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My Boot Camp Experience

{Knock, knock, knock} I stood patiently on the door step. I glanced nervously up and down the street.

I heard a muffled voice coming from inside the house.

"Come in!" The voice was low and harsh. Croaking. It was the voice of an old man. He sounded angry, annoyed, impatient."

I knocked again. The two bags of groceries were heavy. It was hot outside. I glanced nervously up and down the street again. Sweat was dripping down my forehead and behind my neck. A truck full of groceries was driving away into the distance. The faint noise of several other members of our group were making there way door to door in the distance, slowly filtering into the houses on the next street.

I glanced in the opposite direction to meet the sound of the soft steps of a dog meandering down the street. She glanced at me, her interest piqued, before continuing to hobble off towards an empty field past the houses. Her coat was matted and the nipples of an empty and malnourished stomach from a recent litter hung low, seeping through her ribs which were jutting out.

"COME IN". The man was angry now. I was on my own. Standing at 5’3" and weighing 120 pounds I didn't feel overly comfortable opening the door and walking into the house by myself.

I knocked one last time. I would leave the groceries on the door step if no one came to the door. I heard the soft pitter patter of light footsteps approaching the door. The faint steps didn't match the harsh, impatient voice of the man inside.

The footsteps reach the other side of the door before pausing. There was a moment of hesitancy, and slowly the door creaked slightly open. I looked up, expecting to see a man towering over me, but no one was there. Instead, my eyes fell into the soft, frail and distrustful expression of a small girl. She couldn't have been older than four years old.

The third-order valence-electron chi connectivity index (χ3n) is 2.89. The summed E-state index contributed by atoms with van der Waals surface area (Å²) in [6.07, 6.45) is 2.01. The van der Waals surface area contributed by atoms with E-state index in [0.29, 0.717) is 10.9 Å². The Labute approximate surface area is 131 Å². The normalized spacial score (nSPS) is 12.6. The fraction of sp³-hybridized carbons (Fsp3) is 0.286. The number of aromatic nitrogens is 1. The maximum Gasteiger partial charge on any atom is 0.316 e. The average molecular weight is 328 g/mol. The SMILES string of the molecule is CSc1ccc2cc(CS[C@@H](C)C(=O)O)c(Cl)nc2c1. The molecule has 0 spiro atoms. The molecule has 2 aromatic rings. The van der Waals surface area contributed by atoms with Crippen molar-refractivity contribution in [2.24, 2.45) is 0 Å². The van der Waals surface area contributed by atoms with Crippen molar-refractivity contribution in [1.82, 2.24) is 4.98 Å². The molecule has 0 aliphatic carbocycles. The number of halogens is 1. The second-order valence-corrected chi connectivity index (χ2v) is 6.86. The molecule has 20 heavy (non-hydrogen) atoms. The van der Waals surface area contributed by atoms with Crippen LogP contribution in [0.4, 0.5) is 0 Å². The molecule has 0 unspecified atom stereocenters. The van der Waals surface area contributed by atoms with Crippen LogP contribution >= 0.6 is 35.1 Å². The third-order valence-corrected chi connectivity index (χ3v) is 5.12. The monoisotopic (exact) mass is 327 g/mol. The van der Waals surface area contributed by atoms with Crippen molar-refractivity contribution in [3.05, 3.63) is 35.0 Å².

"Hi there!" I smiled. "My name is Sarah. I'm with Love Has No Color." I did my best to sound upbeat. But the lost and wary expression on her face left my heart feeling heavy and my voice got caught in my throat. I stammered. "I... I have a few bags of groceries here for you and your family, as well as a backpack of goodies for you if you'd like it!” I looked down at the groceries, and then back into her sullen, sunken face. It seemed like nothing, this would provide food for her family for what, maybe two or three days? I wished I had more to give.

She opened the door slightly more, still hesitant. My heart sank even deeper. My eyes fell to the floor where I noticed her tiny, delicate and bare feet were stepping in various piles of what I assumed were dog feces that layered the floor of the home's front entrance. She didn't appear to notice.

Her frail arms reached out and took the bags of groceries and the backpack. Her frail arms could barely hold them, but a quick flash of excitement washed her face when she recognized the character's from the Disney movie, Frozen, on the backpack.

I was at a loss for words but tried to muster up the warmest smile I could. She glanced back up at me and the corners of her mouth slipped into a faint smile. She quickly glanced back and forth down the street before closing the door behind her.


I am part of a group of many incredible health and wellness practitioners that travel to the Fort Peck reservation twice a year. Once during the summer and once in December for "Christmas on the Rez". During this particular trip last August, a team of chiropractors adjusted over 1,000 children, adults and even inmates. An office of one of the finest Naturopaths in all of Canada was on site providing treatments and foot baths. We traveled from all over North America with one purpose and mission: to restore hope, dignity, health and to end hunger on the Fort Peck Native American Reservation in Poplar, Montana

With the help and generosity of many amazing people last August, we were able to donate 1,200 backpacks filled with school supplies and 1,300 bags filled with high-quality, non-perishable groceries to the children and their families of the Fort Peck Reservation. Yet out of the several thousands of bags of groceries we delivered, the lost, sad and hopeless expression on that little girl's face will be etched in my memory forever. It's for her family and many others that I will continue to raise money, awareness and most importantly, hope, for children on the reservation.

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